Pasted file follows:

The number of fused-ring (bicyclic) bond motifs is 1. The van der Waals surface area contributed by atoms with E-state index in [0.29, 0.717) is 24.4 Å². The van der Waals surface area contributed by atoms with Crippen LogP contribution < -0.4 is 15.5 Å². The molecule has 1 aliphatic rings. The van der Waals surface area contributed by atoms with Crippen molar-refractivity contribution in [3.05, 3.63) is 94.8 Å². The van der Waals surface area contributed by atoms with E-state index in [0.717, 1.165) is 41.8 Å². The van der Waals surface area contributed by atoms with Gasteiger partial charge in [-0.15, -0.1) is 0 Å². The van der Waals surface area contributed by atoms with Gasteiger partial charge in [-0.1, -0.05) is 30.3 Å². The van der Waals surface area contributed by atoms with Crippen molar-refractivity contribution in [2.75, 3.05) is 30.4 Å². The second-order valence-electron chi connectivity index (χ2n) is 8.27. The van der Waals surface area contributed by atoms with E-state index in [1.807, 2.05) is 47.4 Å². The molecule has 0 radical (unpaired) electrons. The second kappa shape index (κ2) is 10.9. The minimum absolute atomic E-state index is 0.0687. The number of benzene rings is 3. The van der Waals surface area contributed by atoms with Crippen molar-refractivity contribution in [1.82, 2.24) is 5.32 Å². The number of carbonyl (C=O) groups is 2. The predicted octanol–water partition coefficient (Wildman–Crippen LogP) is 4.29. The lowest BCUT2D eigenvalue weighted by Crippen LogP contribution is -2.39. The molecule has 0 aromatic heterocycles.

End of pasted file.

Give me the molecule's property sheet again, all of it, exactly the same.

The number of fused-ring (bicyclic) bond motifs is 1. The van der Waals surface area contributed by atoms with E-state index in [0.29, 0.717) is 24.4 Å². The van der Waals surface area contributed by atoms with Crippen LogP contribution < -0.4 is 15.5 Å². The molecule has 1 aliphatic rings. The van der Waals surface area contributed by atoms with Crippen molar-refractivity contribution in [3.05, 3.63) is 94.8 Å². The van der Waals surface area contributed by atoms with E-state index in [0.717, 1.165) is 41.8 Å². The van der Waals surface area contributed by atoms with Gasteiger partial charge in [-0.15, -0.1) is 0 Å². The van der Waals surface area contributed by atoms with Gasteiger partial charge in [-0.1, -0.05) is 30.3 Å². The van der Waals surface area contributed by atoms with Crippen molar-refractivity contribution in [2.75, 3.05) is 30.4 Å². The second-order valence-electron chi connectivity index (χ2n) is 8.27. The van der Waals surface area contributed by atoms with E-state index in [1.807, 2.05) is 47.4 Å². The molecule has 0 radical (unpaired) electrons. The second kappa shape index (κ2) is 10.9. The minimum absolute atomic E-state index is 0.0687. The number of benzene rings is 3. The van der Waals surface area contributed by atoms with Crippen molar-refractivity contribution in [1.82, 2.24) is 5.32 Å². The number of carbonyl (C=O) groups is 2. The predicted octanol–water partition coefficient (Wildman–Crippen LogP) is 4.29. The lowest BCUT2D eigenvalue weighted by Crippen LogP contribution is -2.39. The molecule has 0 aromatic heterocycles.